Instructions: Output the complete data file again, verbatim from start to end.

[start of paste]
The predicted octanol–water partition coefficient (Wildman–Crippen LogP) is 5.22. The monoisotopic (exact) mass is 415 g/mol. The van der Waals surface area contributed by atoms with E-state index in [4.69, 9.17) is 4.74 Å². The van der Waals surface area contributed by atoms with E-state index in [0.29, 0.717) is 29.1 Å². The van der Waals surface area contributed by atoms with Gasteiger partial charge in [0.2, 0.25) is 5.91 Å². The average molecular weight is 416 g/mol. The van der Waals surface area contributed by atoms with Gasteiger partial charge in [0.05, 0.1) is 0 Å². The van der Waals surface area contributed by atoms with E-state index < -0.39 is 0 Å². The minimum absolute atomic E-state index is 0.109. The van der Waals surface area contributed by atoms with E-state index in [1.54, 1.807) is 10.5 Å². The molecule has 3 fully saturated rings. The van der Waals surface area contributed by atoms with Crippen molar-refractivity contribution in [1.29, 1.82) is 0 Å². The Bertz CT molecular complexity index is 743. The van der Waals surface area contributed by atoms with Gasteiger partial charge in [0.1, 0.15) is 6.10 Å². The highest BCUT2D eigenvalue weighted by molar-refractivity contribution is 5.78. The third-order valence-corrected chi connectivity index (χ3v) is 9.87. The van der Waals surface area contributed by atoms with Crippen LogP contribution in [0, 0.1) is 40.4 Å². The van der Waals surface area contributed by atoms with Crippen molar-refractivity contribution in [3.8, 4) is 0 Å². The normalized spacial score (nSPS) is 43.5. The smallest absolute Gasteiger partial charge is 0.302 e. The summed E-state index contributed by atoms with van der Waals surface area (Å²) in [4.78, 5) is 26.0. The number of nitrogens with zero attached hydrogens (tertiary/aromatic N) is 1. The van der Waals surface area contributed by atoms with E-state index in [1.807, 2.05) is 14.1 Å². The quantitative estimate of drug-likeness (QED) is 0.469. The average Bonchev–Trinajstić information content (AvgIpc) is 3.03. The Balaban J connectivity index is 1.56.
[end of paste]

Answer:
The predicted octanol–water partition coefficient (Wildman–Crippen LogP) is 5.22. The monoisotopic (exact) mass is 415 g/mol. The van der Waals surface area contributed by atoms with E-state index in [4.69, 9.17) is 4.74 Å². The van der Waals surface area contributed by atoms with E-state index in [0.29, 0.717) is 29.1 Å². The van der Waals surface area contributed by atoms with Gasteiger partial charge in [0.2, 0.25) is 5.91 Å². The average molecular weight is 416 g/mol. The van der Waals surface area contributed by atoms with Gasteiger partial charge in [0.05, 0.1) is 0 Å². The van der Waals surface area contributed by atoms with E-state index < -0.39 is 0 Å². The minimum absolute atomic E-state index is 0.109. The van der Waals surface area contributed by atoms with E-state index in [1.54, 1.807) is 10.5 Å². The molecule has 3 fully saturated rings. The van der Waals surface area contributed by atoms with Crippen molar-refractivity contribution in [1.29, 1.82) is 0 Å². The Bertz CT molecular complexity index is 743. The van der Waals surface area contributed by atoms with Gasteiger partial charge in [0.1, 0.15) is 6.10 Å². The highest BCUT2D eigenvalue weighted by molar-refractivity contribution is 5.78. The third-order valence-corrected chi connectivity index (χ3v) is 9.87. The van der Waals surface area contributed by atoms with Crippen LogP contribution in [0, 0.1) is 40.4 Å². The van der Waals surface area contributed by atoms with Crippen molar-refractivity contribution in [3.8, 4) is 0 Å². The normalized spacial score (nSPS) is 43.5. The smallest absolute Gasteiger partial charge is 0.302 e. The summed E-state index contributed by atoms with van der Waals surface area (Å²) in [4.78, 5) is 26.0. The number of nitrogens with zero attached hydrogens (tertiary/aromatic N) is 1. The van der Waals surface area contributed by atoms with E-state index in [1.807, 2.05) is 14.1 Å². The quantitative estimate of drug-likeness (QED) is 0.469. The average Bonchev–Trinajstić information content (AvgIpc) is 3.03. The Balaban J connectivity index is 1.56.